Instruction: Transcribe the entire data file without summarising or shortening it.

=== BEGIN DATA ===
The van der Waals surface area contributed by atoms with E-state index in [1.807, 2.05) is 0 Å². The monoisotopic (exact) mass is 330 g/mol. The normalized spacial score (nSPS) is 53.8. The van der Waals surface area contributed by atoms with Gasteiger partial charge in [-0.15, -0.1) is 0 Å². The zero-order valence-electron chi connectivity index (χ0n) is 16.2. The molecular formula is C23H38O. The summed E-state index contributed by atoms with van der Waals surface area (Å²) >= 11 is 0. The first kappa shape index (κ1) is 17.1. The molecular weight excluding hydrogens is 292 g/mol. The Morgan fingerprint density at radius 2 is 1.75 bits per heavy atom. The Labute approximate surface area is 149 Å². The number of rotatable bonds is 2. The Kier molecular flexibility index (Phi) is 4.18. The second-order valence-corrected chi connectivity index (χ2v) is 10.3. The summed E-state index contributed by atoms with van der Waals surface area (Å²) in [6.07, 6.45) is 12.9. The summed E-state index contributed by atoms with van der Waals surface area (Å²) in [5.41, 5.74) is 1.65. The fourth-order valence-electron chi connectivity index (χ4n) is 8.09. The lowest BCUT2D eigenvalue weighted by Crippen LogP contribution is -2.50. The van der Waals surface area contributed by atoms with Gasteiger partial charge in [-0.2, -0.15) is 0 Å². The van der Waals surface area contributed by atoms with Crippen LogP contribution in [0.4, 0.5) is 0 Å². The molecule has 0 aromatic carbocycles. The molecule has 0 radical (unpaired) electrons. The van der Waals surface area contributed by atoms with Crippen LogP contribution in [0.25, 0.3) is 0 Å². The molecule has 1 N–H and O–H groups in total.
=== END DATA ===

The van der Waals surface area contributed by atoms with E-state index in [1.807, 2.05) is 0 Å². The monoisotopic (exact) mass is 330 g/mol. The normalized spacial score (nSPS) is 53.8. The van der Waals surface area contributed by atoms with Gasteiger partial charge in [-0.15, -0.1) is 0 Å². The zero-order valence-electron chi connectivity index (χ0n) is 16.2. The molecular formula is C23H38O. The summed E-state index contributed by atoms with van der Waals surface area (Å²) >= 11 is 0. The first kappa shape index (κ1) is 17.1. The molecular weight excluding hydrogens is 292 g/mol. The Morgan fingerprint density at radius 2 is 1.75 bits per heavy atom. The Labute approximate surface area is 149 Å². The number of rotatable bonds is 2. The Kier molecular flexibility index (Phi) is 4.18. The second-order valence-corrected chi connectivity index (χ2v) is 10.3. The summed E-state index contributed by atoms with van der Waals surface area (Å²) in [6.07, 6.45) is 12.9. The summed E-state index contributed by atoms with van der Waals surface area (Å²) in [5.41, 5.74) is 1.65. The fourth-order valence-electron chi connectivity index (χ4n) is 8.09. The lowest BCUT2D eigenvalue weighted by Crippen LogP contribution is -2.50. The van der Waals surface area contributed by atoms with Gasteiger partial charge in [-0.2, -0.15) is 0 Å². The van der Waals surface area contributed by atoms with Crippen LogP contribution in [0.4, 0.5) is 0 Å². The molecule has 0 aromatic carbocycles. The molecule has 0 radical (unpaired) electrons. The van der Waals surface area contributed by atoms with Crippen LogP contribution in [0.25, 0.3) is 0 Å². The molecule has 1 N–H and O–H groups in total.